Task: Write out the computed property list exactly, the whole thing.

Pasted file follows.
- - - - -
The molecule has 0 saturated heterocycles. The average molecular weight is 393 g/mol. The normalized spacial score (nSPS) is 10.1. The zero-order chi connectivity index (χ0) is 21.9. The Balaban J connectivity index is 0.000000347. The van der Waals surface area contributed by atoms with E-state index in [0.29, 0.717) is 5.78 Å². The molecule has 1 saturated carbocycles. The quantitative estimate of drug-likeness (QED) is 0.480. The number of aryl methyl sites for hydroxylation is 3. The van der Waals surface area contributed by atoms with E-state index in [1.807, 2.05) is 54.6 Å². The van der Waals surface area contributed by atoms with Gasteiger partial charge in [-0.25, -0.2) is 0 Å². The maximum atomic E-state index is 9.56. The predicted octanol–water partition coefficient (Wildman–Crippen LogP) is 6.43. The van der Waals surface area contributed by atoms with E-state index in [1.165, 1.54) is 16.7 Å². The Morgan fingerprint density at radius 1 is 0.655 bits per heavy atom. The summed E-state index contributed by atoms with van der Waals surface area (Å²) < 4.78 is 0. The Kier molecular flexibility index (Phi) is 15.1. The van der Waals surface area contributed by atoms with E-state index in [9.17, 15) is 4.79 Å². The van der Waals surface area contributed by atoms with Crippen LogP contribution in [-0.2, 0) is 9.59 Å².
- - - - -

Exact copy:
The molecule has 0 saturated heterocycles. The average molecular weight is 393 g/mol. The normalized spacial score (nSPS) is 10.1. The zero-order chi connectivity index (χ0) is 21.9. The Balaban J connectivity index is 0.000000347. The van der Waals surface area contributed by atoms with E-state index in [0.29, 0.717) is 5.78 Å². The molecule has 1 saturated carbocycles. The quantitative estimate of drug-likeness (QED) is 0.480. The number of aryl methyl sites for hydroxylation is 3. The van der Waals surface area contributed by atoms with E-state index in [1.807, 2.05) is 54.6 Å². The van der Waals surface area contributed by atoms with Gasteiger partial charge in [-0.25, -0.2) is 0 Å². The maximum atomic E-state index is 9.56. The predicted octanol–water partition coefficient (Wildman–Crippen LogP) is 6.43. The van der Waals surface area contributed by atoms with E-state index in [1.165, 1.54) is 16.7 Å². The Morgan fingerprint density at radius 1 is 0.655 bits per heavy atom. The summed E-state index contributed by atoms with van der Waals surface area (Å²) < 4.78 is 0. The Kier molecular flexibility index (Phi) is 15.1. The van der Waals surface area contributed by atoms with E-state index in [9.17, 15) is 4.79 Å². The van der Waals surface area contributed by atoms with Crippen LogP contribution in [-0.2, 0) is 9.59 Å².